After graduating from Lincoln University, a historically black college and university (HBCU), Thurgood Marshall couldn't return to his hometown of Baltimore for legal training because the University of Maryland Law School refused to admit blacks. He had no choice but to attend another HBCU: the Howard University School of Law. To pay tuition there, his mother pawned her engagement and wedding rings.
Two years after graduation from law school, Marshall successfully sued the University of Maryland, ending its policy of segregation and forcing admission of its first black student. He would go on to argue many civil rights cases before the Supreme Court on important issues such as integrated schools, voting rights, and police interrogation practices, eventually becoming the first black Supreme Court Justice.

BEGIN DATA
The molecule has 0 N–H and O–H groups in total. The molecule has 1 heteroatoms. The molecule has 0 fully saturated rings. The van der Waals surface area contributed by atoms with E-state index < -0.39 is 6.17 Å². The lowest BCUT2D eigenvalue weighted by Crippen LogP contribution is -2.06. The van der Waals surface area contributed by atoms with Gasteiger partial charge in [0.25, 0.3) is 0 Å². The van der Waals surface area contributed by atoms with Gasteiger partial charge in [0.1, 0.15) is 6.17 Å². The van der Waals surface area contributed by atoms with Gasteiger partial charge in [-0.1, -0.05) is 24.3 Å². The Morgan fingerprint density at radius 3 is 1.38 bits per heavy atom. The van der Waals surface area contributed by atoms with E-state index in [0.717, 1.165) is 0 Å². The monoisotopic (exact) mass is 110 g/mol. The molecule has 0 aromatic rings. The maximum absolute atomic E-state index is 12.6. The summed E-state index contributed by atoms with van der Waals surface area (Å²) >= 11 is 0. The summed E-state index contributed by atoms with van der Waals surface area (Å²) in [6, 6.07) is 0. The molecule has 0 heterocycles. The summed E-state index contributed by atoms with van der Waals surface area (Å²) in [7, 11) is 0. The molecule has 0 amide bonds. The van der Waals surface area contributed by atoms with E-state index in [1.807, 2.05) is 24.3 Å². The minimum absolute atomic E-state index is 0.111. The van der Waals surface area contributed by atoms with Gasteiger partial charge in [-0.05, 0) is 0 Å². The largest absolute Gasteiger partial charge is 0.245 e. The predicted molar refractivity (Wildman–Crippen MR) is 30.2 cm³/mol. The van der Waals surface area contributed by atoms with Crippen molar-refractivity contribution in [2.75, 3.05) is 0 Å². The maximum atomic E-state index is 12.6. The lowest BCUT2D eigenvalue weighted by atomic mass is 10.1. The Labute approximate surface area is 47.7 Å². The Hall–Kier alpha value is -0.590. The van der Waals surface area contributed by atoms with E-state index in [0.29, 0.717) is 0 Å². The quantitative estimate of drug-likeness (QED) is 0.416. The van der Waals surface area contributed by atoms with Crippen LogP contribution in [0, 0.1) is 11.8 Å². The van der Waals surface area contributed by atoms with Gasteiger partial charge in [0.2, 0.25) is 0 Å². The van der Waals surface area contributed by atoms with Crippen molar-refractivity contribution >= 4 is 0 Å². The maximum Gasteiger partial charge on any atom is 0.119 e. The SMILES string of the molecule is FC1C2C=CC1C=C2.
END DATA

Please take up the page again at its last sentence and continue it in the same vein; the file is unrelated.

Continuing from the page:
This story is only possible because of two related facts. First, HBCUs have the distinct mission of training black professionals and have done exactly that for over 150 years. And second, black lawyers bring a unique perspective to civil rights issues; thus, their efforts have reshaped American society.